Saturday, September 1, 2012

Bankia provides lesson in how to make a bad situation worse

Regular readers know that a modern bank is designed to continue in operation and support the real economy even if it has negative book capital levels.

The reason this is true is that through deposit insurance, the taxpayers are the bank's 'silent' equity partners.  So while the 'balance sheet' might show a negative number, effectively the taxpayers are filling the shortfall through the deposit guarantee.

For their part, the deposits are stable.  This stability is independent of the solvency of the bank and reflects a belief that the government will honor its deposit guarantee.

So what happened to Bankia over the first half of the year?

For those who might have forgotten, Bankia is the subject of a bailout by the Spanish government.

Complicating matters is the simple fact that Bankia sold equity investments to many of its depositors arguing that these investments were as safe as guaranteed deposits.  Now, it turns out, that these investments are going to lose money.

Further complicating matters is the simple fact that Spain does not have access to the financial resources to bailout Bankia.  It has turned to the EU.  The last country to do so was Greece.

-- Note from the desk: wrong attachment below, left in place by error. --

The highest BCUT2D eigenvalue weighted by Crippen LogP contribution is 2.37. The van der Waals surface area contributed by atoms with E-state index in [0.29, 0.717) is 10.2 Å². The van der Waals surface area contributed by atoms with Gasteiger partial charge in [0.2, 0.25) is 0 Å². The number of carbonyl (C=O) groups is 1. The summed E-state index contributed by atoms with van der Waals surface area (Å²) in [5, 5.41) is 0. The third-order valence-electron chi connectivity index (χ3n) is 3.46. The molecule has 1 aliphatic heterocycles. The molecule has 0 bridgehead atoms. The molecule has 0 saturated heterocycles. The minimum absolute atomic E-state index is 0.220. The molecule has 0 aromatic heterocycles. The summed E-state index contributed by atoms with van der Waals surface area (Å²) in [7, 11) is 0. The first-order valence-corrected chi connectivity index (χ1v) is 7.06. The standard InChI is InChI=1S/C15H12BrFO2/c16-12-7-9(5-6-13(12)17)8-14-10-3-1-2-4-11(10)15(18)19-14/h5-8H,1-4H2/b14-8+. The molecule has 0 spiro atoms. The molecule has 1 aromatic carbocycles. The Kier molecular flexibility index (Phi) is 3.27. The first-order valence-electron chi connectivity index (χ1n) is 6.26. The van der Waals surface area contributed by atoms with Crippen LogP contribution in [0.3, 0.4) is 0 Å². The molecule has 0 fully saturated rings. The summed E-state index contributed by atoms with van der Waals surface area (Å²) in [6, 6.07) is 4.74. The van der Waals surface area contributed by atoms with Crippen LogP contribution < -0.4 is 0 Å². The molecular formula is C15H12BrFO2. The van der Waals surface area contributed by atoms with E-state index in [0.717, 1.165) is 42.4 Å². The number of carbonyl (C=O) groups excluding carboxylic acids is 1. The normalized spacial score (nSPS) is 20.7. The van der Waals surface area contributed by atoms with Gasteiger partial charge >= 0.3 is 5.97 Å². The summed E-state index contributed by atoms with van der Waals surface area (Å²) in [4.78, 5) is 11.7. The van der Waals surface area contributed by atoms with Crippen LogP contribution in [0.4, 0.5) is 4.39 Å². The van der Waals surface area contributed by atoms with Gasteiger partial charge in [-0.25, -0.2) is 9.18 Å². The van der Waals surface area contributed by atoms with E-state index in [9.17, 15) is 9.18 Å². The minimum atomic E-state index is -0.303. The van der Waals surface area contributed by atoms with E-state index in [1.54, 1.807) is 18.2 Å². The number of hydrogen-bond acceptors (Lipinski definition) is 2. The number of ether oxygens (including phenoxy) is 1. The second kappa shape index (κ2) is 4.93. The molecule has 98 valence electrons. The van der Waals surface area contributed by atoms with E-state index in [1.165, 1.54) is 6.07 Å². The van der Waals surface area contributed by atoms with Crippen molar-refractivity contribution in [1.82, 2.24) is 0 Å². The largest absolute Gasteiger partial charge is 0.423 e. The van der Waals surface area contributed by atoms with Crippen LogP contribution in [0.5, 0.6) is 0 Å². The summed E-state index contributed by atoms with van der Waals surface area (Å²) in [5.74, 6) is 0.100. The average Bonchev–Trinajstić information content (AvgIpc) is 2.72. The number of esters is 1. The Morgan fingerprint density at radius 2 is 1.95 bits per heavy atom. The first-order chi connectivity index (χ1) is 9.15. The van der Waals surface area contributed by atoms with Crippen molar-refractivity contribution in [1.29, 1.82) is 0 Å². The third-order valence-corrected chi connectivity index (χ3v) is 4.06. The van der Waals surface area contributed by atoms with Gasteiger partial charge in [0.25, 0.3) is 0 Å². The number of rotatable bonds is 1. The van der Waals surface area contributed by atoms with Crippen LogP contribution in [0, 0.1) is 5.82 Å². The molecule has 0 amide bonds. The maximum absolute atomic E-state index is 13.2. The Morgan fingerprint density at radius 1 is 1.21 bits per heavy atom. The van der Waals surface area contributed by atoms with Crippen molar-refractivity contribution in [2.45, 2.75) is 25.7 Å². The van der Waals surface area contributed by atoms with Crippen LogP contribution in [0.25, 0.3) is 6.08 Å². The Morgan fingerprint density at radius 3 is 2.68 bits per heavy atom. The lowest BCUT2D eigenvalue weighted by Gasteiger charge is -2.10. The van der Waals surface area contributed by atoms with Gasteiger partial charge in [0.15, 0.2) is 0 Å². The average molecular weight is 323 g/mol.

So what are the implications of these complications for Bankia?

Since Spain is following in Greece's footsteps, the concern that depositors have is that their deposits might be revalued into a currency worth half as much as the euro.  Spanish depositors see the efforts that Germany is making to kick Greece out of eurozone and cause it to return to the drachma and they are justifiably worried that Spain will also be kicked out and forced to return to the peseta.

Rather than wait to see if that will happen, Spanish depositors are taking their money and sending it abroad.  Last month, almost 5% (74 billion out of 1.5 trillion euros) of the deposits in the Spanish banking system left the system.

Since many of the Bankia depositors feel that they were duped into buying the Bankia equity investment, there is also the additional incentive not to trust the Bankia or the authorities and pull one's deposits.

I cannot tell you whether it is fear of loss from currency conversion or distrust, but according to the Guardian,
Bankia posted a first half loss of €4.5bn. Private sector deposits fell by €12.8bn, while client funds fell a whopping €37.6bn...
This is not a bank jog, but rather a bank run that Bankia is experiencing.

Please note that this bank run reflects the fear of forced currency conversion and the mis-selling of equity securities.  Both of these were easily preventable.

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